Date: 11 April 2019
LNG and Northern Sea Route: Putin Sets Goals for the Arctic
Russian President Vladimir Putin has outlined general plans for the Arctic expansion. Speaking at the International Arctic Forum in St. Petersburg, Putin committed to developing naval ports and routes while expanding the energy sector (LNG) and the Northern Sea Route as a safe and economically viable route for international maritime shipping. He also urged Russia’s foreign partners to take active participation in the Arctic development. This is, however, doubtful to ease concerns expressed by other countries, worried about the Kremlin’s planned military buildup in the region. Also developing the Northern Sea Route has deemed doubtful as the lane is said to be unavailable for foreign shipping companies and ships sailing under foreign flags.
The annual conference of the International Arctic Forum in St. Petersburg took place between April 9 and April 10, bringing together both countries and private leaders interested in the current situation in the Arctic. This year the event was attended by the heads of Finland, Iceland, Norway, and Sweden, to whom President Vladimir Putin addressed his words, calling Moscow’s foreign peers for cooperation in building ports to become Arctic’s shipping hubs.
Addressing the audience at the plenary session on April 9, Putin announced his intention to adopt a new strategy for the development of the Russian Arctic until 2035. Under the plan, the Kremlin seeks to stimulate new investments in the region; as estimated, the Russian Arctic accounts for 10 percent of all Russian projects. One of their key priorities would involve hydrocarbon extraction, which seems to explain why Putin invited all Russia’s colleagues to “take part in joint projects in shipbuilding, navigation safety, environmental protection, minerals production, and bioresources harvesting.” Western sanctions, imposed on Russia after 2014, dramatically limited Moscow’s access to cutting-edge technologies that had yet sought indispensable for extracting resources from the Arctic seabed. This is why the Russian leader mentioned the idea of establishing “international research teams and alliances of high-tech companies” as Moscow expects to take advantage of some of the Western technology on the pretext of scientific cooperation. In his address, Putin said that Western restrictions, which “do exist” and “are harmful,” will by no means hinder Moscow’s plan for upgrading the Arctic facilities. As he pointed out, Russia’s domestic liquefied natural gas (LNG) sector has been developing despite major obstacles while the first shipment from Yamal LNG facilities, launched back in December 2017, was successfully exported to the United States.
If content prepared by Warsaw Institute team is useful for you, please support our actions. Donations from private persons are necessary for the continuation of our mission.
Putin paid most attention to addressing intentions to develop “the global transport corridor that includes the Northern Sea Route” and “which will be functioning without fail year round.” Russia is the world’s only country to dispose of a fleet of nuclear-powered icebreakers, and it has informed about its plans to increase their number from four to nine by 2035. It also has four nonnuclear vessels in its inventory. The main aim is to make the Northern Sea Route “safe and commercially feasible.” Putin has set a goal for the amount of cargo carried across the shipping lane to rise to 80 million tons by 2025, from the 20 million tons transported in 2018. Russia has invited its foreign partners to join it in their “efforts to create hub ports at the endpoints of the route” to be set up in Murmansk and Petropavlovsk-Kamchatsky. Also, Putin has announced a series of facilities for investors.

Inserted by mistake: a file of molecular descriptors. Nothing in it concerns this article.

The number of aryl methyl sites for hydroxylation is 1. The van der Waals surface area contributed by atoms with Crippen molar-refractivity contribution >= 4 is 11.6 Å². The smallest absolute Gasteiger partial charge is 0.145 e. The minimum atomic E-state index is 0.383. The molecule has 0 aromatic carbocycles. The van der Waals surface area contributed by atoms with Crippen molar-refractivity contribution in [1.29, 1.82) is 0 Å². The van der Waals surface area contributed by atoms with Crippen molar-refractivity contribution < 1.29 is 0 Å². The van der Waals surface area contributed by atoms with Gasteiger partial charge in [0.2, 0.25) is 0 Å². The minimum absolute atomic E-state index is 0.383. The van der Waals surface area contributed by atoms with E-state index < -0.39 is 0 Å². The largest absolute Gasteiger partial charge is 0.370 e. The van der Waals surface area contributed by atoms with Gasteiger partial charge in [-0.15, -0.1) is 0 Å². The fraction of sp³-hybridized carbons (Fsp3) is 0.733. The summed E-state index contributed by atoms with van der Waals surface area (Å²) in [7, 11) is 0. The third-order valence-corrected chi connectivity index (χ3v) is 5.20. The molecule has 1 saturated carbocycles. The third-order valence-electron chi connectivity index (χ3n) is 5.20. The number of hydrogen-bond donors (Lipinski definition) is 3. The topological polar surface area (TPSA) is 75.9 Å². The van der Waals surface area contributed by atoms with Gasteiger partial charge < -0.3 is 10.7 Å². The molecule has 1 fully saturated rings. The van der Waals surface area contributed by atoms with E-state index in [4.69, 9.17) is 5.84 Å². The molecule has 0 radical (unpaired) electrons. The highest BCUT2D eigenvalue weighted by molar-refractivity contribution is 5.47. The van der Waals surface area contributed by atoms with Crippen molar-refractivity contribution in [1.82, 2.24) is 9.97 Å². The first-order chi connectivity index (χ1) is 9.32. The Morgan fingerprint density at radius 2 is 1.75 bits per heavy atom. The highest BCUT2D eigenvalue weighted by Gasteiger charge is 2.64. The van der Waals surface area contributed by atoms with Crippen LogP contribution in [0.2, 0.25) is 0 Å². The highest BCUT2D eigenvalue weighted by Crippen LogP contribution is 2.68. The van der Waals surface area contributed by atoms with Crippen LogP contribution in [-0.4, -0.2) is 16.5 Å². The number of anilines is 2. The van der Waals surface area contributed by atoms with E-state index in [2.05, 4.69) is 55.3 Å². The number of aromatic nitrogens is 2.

Referred to as conciliatory and focused on economic issues and partnership with other countries, Putin’s speech was aimed at appeasing its foreign peers who have voiced deep concern over the Kremlin’s plan to militarize the Arctic region. The goal is both to dislocate new military units to the area and to modernize and expand already existing Soviet-era bases across the region. Furthermore, the Kremlin seeks to establish its fifth military district, covering with its scope the Far North in the European part of Russia and Arctic islands stretching along the coast, to the Kamchatka Peninsula in the east. Back in 2017, Jim Mattis, who served as the U.S. Secretary of Defense at that time, warned against Russia’s growing military potential in the region, saying that “the Arctic is key strategic terrain” and “Russia is taking aggressive steps to increase its presence there.” At the Arctic forum, Russian Foreign Minister Sergei Lavrov defended Moscow’s military buildup, saying that it poses no threat to anyone while intending to ensuring sufficient defense capabilities given political tensions around the country’s borders. The shrinking polar ice in the Arctic region is in the long run expected to offer new opportunities for resource exploration and the development of new shipping lanes, involving Russia, the United States, Canada, Denmark, and Norway into a competition for jurisdiction in the region.
All texts published by the Warsaw Institute Foundation may be disseminated on the condition that their origin is credited. Images may not be used without permission.